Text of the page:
I am lost in a maze of twisty little type theories, all different.

There are a number of works (textbooks and papers) that discuss pure type theories, and specifically the ones constituting the Barendregt lambda cube: these works generally do a decent job of explaining how the various type theories therein relate to each other, and how they differ, and what each one's expressive power is. But they rarely say anything about Martin-Löf's type theories except a bare mention of their existence.

Conversely, there are a (smaller) number of works that discuss Martin-Löf's various flavors of intuitionistic type theory (“MLTT”). But they rarely say anything beyond that.

So I'm left very puzzled as to how the two above sets compare to each other. I can see some differences, of course, but I'm not sure exactly what is relevant and what is just presentational ornament. Specifically, how do MLTTs compare with the theories in the lambda cube in terms of predicativity, expressive power (interpretability) and arithmetical strength (e.g., expressible total functions, consistency strength)?

The only text I found which puts at least some effort in comparing the two sets is the paper by Fairouz Kamareddine & Twan Laan, “A Correspondence between Martin-Löf Type Theory, the Ramified Theory of Types and Pure Type Systems”, J. of Log., Lang. Inf. 10 (2001), 375–402; this does clarify things somewhat, but it still fails to really address the (maybe obvious?) question of where MLTT theories sit wrt the lambda cube and how powerful they are; also, the appearance of Russell's ramified theory of types adds another room to the maze.

So, could somebody suggest a place where the precise relation between MLTT and the “lambda cube” theories is discussed, or at least provide a summary of what such a discussion would look like?

Edit (2023-11-11): Various bits of answer I've managed to find after asking the question, which do clarify things somewhat even if they don't amount to a full answer, are:

  • this answer by cody in this StackExchange, confirming that “MLTT can reasonably be equated with CIC without impredicative Prop” but then pointing out a number of technical issues, including many variations that can be considered in these theories;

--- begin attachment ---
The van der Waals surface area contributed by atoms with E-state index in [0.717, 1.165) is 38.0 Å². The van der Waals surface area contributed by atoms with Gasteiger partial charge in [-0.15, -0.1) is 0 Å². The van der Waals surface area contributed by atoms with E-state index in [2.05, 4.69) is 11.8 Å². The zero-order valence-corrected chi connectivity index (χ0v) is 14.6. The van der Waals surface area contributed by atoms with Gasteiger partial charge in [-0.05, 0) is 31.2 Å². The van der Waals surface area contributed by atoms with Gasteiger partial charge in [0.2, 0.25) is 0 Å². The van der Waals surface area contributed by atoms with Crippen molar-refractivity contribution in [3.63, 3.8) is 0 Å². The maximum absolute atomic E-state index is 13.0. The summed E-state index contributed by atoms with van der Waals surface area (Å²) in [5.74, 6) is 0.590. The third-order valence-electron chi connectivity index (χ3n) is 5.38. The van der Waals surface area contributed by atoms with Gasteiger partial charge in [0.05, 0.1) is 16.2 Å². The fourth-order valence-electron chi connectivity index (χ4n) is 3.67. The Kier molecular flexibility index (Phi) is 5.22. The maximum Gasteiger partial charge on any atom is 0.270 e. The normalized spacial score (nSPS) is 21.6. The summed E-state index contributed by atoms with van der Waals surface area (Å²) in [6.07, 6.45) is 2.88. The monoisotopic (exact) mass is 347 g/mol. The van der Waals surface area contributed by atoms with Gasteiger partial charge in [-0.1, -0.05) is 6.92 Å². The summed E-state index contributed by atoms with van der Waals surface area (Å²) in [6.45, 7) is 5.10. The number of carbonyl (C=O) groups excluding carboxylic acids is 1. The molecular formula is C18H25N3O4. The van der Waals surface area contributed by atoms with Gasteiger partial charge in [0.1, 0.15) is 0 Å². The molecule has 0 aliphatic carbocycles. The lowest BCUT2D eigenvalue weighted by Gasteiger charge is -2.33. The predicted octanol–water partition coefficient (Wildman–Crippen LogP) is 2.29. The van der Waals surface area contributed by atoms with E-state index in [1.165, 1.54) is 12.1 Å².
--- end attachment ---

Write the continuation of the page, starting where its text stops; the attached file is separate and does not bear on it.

• this very comprehensive answer by Loïc Pujet on the “Proof Assistants” StackExckange, comparing the (proof-theoretic) logical strength of a number of variants of both MLTT and CC (in short the former are below second-order arithmetic whereas the latter are above, but there are subtleties: see Loïc's full answer, as well as this older one by cody for some further clarifications);

  • the various answers to this other Proof Assistants question about differences between MLTT and CIC (which is sort of a duplicate of the present one) have interesting things to say, even if they go in all sorts of different directions.

There seems to be very little scholarly work devoted to comparing theories on the “MLTT” side and on the “lambda cube” (/“CoC”) side (e.g., I could find nothing concerning interpretability of fragments of one side in the other side — maybe this is a stupid question). I'd be happy to be proved wrong. In fact, there seems to be a dearth of scholarly work even mentioning both sides. Still, Simon Boulier's thesis, Extending type theory with syntactic models (2018) deals with both (and has some remarks pertaining to the present question, e.g., in §1.2). The survey “An overview of type theories” by Nino Guallart discusses both “lambda cube” theories and MLTT, but as the title suggests, it says very little.

  • $\begingroup$ One difficulty you'll find is that nobody can seem to agree on what makes a type theory a Martin-Loef type theory. Usually it is completely predicative, but beyond that there's no consensus. W-tyoes? Maybe. Cumulative universes? Maybe. Could be Tarski universes, could be Russell. You might have better luck searching "Calculus of Constructions vs MLTT" $\endgroup$ Nov 9, 2023 at 23:17
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    $\begingroup$ The novel feature of MLTT are identity types, which ML introduced so he can keep the his type-theory predicative. (You need impredicativity to do equality using Leibniz' "principium identitatis indiscernibilium"). So maybe: MLTT can be summarised as: any dependently typed, predicative type theory with identity types? $\endgroup$ Nov 10, 2023 at 12:57
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    $\begingroup$ One difficulty you'll find is that there are no widely accepted definitions of morphisms between type theories, which makes it difficult to compare them. $\endgroup$ Nov 10, 2023 at 20:10
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    $\begingroup$ If Wikipedia is to be trusted, then Martin-Löf invented dependent types, although I don't think this is quite fair, as Automath also had notions of dependency. These slides by Theirry Coquand have lots of interesting information. He claims Martin-Löf invented the dependent sum. He certainly cleared up a lot of confusion (such as Automath's equating $\lambda$ and $\Pi$), not to mention that Martin-Löf early on pointed out the significance of type theory for computer science (on that note, it's amazing that Bishop almost invented type theory). $\endgroup$ Nov 11, 2023 at 20:14
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    $\begingroup$ Cheating a little, I found the following chaperter to have the clearest comparison of MTLL and CoC. Some of the exercises prove and motivate the differences in proof strangh: Martin Hofmann. Syntax and Semantics of Dependent Types, pages 79-130. Publications of the Newton Institute. Cambridge University Press, 1997. $\endgroup$
    – user833970
    Dec 27, 2023 at 15:25


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